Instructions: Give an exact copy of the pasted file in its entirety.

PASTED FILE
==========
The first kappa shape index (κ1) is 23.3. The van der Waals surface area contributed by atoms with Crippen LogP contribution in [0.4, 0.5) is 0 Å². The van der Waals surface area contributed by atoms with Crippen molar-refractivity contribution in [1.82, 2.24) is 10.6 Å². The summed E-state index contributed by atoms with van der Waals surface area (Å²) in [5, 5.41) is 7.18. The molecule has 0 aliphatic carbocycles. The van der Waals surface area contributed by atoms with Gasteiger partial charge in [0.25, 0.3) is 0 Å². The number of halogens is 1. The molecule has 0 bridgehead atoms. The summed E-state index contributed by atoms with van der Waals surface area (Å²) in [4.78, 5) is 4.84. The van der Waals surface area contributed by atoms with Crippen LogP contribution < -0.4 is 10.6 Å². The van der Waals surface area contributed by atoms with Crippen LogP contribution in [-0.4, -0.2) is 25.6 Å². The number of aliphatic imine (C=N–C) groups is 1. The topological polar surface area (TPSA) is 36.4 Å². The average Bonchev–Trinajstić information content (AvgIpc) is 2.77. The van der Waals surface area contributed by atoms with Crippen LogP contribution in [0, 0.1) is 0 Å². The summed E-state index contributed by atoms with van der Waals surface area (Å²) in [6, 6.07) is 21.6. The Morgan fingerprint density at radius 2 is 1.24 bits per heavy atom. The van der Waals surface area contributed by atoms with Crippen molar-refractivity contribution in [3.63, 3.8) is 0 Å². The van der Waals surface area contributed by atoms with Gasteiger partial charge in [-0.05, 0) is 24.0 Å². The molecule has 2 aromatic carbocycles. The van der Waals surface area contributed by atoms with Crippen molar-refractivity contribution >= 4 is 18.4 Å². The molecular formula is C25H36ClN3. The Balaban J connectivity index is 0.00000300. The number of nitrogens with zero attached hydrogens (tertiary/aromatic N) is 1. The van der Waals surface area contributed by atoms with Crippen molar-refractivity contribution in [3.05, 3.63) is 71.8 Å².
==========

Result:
The first kappa shape index (κ1) is 23.3. The van der Waals surface area contributed by atoms with Crippen LogP contribution in [0.4, 0.5) is 0 Å². The van der Waals surface area contributed by atoms with Crippen molar-refractivity contribution in [1.82, 2.24) is 10.6 Å². The summed E-state index contributed by atoms with van der Waals surface area (Å²) in [5, 5.41) is 7.18. The molecule has 0 aliphatic carbocycles. The van der Waals surface area contributed by atoms with Gasteiger partial charge in [0.25, 0.3) is 0 Å². The number of halogens is 1. The molecule has 0 bridgehead atoms. The summed E-state index contributed by atoms with van der Waals surface area (Å²) in [4.78, 5) is 4.84. The van der Waals surface area contributed by atoms with Crippen LogP contribution < -0.4 is 10.6 Å². The van der Waals surface area contributed by atoms with Crippen LogP contribution in [-0.4, -0.2) is 25.6 Å². The number of aliphatic imine (C=N–C) groups is 1. The topological polar surface area (TPSA) is 36.4 Å². The average Bonchev–Trinajstić information content (AvgIpc) is 2.77. The van der Waals surface area contributed by atoms with Crippen LogP contribution in [0, 0.1) is 0 Å². The summed E-state index contributed by atoms with van der Waals surface area (Å²) in [6, 6.07) is 21.6. The Morgan fingerprint density at radius 2 is 1.24 bits per heavy atom. The van der Waals surface area contributed by atoms with Crippen molar-refractivity contribution in [3.63, 3.8) is 0 Å². The van der Waals surface area contributed by atoms with Gasteiger partial charge in [-0.05, 0) is 24.0 Å². The molecule has 2 aromatic carbocycles. The van der Waals surface area contributed by atoms with Crippen molar-refractivity contribution >= 4 is 18.4 Å². The molecular formula is C25H36ClN3. The Balaban J connectivity index is 0.00000300. The number of nitrogens with zero attached hydrogens (tertiary/aromatic N) is 1. The van der Waals surface area contributed by atoms with Crippen molar-refractivity contribution in [3.05, 3.63) is 71.8 Å².